Labour MP Louisa Wall is standing by comments that TERFs - or anyone who doesn't support the rights of trans-women - should not be allowed at the Pride Parade.

Wall, who is openly gay and an advocate for LGBTIQ rights, used strong language against Trans Exclusionary Radical Feminists while speaking last week during a private Pride hui.

"The whole gender identity issue, and trans-exclusion, is huge ... None of us want to see the exclusion of our trans-sisters," Wall said in her speech.

"My whole thing is that I don't want any f****** TERFs at the Pride Parade."


Wall was secretly recorded and the audio has been uploaded to the Speak Up For Women website, who called it "hate speech".

"We demand that our MPs promote respectful dialogue on women's legitimate concerns with proposed changes to the Births, Deaths, Marriages and Relationship Registration Act," a post on the website said.

"The word 'terf' is hate speech used to belittle and threaten anyone who rejects the premises or conclusions of transgender ideology. It is used to dehumanise and incite violence. New Zealand deserves better."

Speak Up For Women says the Births, Death, Marriages, and Relationships Bill, which would make it easier for trans-people to change the gender on their birth certificates, could be abused - and not just by trans-people.

Wall did not know she was being recorded, but later stood by her comments.

"Our trans-whānau are five times more likely to self harm and attempt suicide. Groups that seek to further marginalise and question their right to exist need to be condemned," she told the Herald.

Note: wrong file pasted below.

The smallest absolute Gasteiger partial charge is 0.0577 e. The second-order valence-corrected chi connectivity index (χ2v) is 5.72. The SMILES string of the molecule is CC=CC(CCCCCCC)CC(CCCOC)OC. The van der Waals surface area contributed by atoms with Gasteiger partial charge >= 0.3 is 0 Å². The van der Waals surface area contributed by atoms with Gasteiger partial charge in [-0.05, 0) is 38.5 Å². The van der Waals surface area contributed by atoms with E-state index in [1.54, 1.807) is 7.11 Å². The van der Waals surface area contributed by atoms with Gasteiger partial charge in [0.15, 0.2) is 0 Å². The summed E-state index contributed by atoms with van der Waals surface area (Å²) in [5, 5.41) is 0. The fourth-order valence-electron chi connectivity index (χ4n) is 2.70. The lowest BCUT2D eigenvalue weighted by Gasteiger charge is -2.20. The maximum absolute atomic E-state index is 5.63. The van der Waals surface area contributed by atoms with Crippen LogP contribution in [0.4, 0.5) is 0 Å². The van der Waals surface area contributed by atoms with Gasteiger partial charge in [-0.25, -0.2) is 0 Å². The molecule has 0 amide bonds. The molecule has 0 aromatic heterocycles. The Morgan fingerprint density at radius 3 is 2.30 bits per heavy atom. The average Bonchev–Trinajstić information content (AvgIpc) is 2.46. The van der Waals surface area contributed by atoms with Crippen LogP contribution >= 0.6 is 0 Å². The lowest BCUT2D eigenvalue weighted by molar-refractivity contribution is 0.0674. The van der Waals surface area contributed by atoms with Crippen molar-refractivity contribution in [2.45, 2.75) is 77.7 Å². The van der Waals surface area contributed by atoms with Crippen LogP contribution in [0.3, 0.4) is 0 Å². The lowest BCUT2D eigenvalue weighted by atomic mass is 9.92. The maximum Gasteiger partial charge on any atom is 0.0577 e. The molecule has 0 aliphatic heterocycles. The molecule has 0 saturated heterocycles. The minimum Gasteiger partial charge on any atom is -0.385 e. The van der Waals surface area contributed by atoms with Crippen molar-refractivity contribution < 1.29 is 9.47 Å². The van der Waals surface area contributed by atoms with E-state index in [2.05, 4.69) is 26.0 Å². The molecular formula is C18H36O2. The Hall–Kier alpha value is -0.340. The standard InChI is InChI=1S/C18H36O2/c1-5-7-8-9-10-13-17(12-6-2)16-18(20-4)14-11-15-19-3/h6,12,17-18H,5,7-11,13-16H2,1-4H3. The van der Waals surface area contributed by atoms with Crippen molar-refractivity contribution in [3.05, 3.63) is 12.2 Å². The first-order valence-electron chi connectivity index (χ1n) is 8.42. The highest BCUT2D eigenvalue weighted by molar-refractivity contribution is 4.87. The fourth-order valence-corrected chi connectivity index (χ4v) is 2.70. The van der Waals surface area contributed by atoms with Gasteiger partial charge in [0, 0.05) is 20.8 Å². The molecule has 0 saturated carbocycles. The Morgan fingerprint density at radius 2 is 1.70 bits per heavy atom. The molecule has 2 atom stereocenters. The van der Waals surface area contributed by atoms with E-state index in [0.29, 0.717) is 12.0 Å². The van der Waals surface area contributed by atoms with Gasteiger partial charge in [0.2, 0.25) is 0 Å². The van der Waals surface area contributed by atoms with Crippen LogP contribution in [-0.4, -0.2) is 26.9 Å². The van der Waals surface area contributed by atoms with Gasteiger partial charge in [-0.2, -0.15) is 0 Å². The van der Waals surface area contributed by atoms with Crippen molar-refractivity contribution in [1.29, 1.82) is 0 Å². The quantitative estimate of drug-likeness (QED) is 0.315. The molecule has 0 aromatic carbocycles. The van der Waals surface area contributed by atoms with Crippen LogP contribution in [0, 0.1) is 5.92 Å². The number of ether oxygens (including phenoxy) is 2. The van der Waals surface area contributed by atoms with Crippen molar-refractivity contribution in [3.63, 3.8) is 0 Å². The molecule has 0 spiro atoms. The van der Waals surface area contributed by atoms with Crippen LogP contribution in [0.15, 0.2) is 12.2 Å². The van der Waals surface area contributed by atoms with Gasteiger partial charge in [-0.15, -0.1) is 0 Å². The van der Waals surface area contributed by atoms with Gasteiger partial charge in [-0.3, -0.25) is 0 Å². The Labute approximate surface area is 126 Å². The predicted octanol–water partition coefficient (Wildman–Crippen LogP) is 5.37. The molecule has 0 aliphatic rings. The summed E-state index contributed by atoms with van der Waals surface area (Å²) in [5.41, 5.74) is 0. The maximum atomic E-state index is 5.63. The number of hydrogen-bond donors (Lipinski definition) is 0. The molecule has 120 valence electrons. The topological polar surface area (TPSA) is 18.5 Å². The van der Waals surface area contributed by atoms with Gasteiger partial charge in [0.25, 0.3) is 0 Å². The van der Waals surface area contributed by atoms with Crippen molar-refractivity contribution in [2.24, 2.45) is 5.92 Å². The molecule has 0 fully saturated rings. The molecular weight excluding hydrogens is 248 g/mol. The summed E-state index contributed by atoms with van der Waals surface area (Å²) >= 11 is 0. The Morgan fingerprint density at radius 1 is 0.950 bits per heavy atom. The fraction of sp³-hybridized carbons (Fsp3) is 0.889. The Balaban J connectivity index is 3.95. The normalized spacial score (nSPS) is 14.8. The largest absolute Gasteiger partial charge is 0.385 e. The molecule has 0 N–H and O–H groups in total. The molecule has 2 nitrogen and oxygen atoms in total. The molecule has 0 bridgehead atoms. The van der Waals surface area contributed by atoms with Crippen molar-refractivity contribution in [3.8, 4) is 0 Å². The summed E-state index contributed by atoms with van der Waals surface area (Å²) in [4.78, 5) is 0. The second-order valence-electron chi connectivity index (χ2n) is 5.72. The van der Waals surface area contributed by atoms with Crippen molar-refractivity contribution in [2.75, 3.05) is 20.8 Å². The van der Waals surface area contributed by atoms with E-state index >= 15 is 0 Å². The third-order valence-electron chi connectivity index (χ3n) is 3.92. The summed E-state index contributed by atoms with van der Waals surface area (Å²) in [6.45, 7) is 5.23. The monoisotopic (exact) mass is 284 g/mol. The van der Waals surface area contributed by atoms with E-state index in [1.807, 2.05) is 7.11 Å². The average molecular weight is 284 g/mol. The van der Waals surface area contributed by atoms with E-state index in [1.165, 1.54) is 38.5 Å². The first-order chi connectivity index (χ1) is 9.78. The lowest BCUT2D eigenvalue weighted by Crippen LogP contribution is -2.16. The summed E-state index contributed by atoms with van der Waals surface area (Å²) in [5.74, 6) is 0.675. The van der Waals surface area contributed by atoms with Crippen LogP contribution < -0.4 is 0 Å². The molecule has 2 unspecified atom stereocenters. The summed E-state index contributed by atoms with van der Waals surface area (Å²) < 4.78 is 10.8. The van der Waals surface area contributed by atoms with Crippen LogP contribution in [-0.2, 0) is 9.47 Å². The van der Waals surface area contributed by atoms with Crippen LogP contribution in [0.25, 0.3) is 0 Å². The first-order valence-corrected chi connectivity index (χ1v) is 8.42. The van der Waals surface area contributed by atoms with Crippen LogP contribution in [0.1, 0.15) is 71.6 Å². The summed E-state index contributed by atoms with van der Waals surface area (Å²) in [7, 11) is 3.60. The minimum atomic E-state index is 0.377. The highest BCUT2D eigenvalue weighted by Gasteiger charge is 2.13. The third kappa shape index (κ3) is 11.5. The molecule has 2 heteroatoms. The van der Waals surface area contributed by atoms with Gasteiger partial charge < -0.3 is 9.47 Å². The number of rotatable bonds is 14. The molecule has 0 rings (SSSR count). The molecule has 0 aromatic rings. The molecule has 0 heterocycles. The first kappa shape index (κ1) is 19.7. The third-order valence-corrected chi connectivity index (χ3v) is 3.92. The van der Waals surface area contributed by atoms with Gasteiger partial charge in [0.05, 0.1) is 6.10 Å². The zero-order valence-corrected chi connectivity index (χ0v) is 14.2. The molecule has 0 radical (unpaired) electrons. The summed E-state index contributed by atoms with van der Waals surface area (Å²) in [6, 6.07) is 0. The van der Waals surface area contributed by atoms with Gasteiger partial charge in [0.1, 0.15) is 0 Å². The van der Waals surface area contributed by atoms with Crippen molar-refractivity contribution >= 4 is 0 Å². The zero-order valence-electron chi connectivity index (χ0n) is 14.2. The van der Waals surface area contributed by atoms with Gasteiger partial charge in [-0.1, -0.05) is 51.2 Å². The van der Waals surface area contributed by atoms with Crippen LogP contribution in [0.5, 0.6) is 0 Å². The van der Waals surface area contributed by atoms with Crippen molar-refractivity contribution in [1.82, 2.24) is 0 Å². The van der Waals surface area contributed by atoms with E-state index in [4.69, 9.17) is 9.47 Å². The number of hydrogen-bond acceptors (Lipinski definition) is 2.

She said it was discrimination for any group to oppose trans-women from self-identifying and changing their births certificates via statutory declaration.

"Trans-exclusionary sentiments are a form of discrimination. And I have a responsibility to highlight that it is anti-human rights and anti-women's rights.


"Individuals and groups with these discriminatory beliefs should not be able to participate in a Pride Parade."

The National Council of Women of New Zealand and Gender Equal NZ have also thrown their support behind the rights of transgender women, saying that trans-women's rights are women's rights, and women's rights are human rights.

In her speech, Wall also thanked the Pride board and its chair Cissy Rock for listening to the community before banning uniformed police from the parade.

"Historically, as a community, we know we've had an issue with police. There issues are not discrete."

But she also praised the police for the work they were doing to diversify the force.

"The police are doing an amazing job at diversifying. They won a diversity award this year. Police have had a 35 per cent increase in applications [from women], 45 per cent increase in Maori, 17 per cent in Pacific, 63 per cent in Asian New Zealanders wanting to join the police.

"Police are exemplifying at the moment diversity and inclusion, and that's the irony in this decision [to ban uniformed police]."

Wall said rolling the board over the decision to ban uniformed police was not the way forward.

"We all need to just take a big deep breath and focus on what Pride is all about.

"Our trans-whanau do not experience life like we do. We have to fight and support their rights and ability to speak up."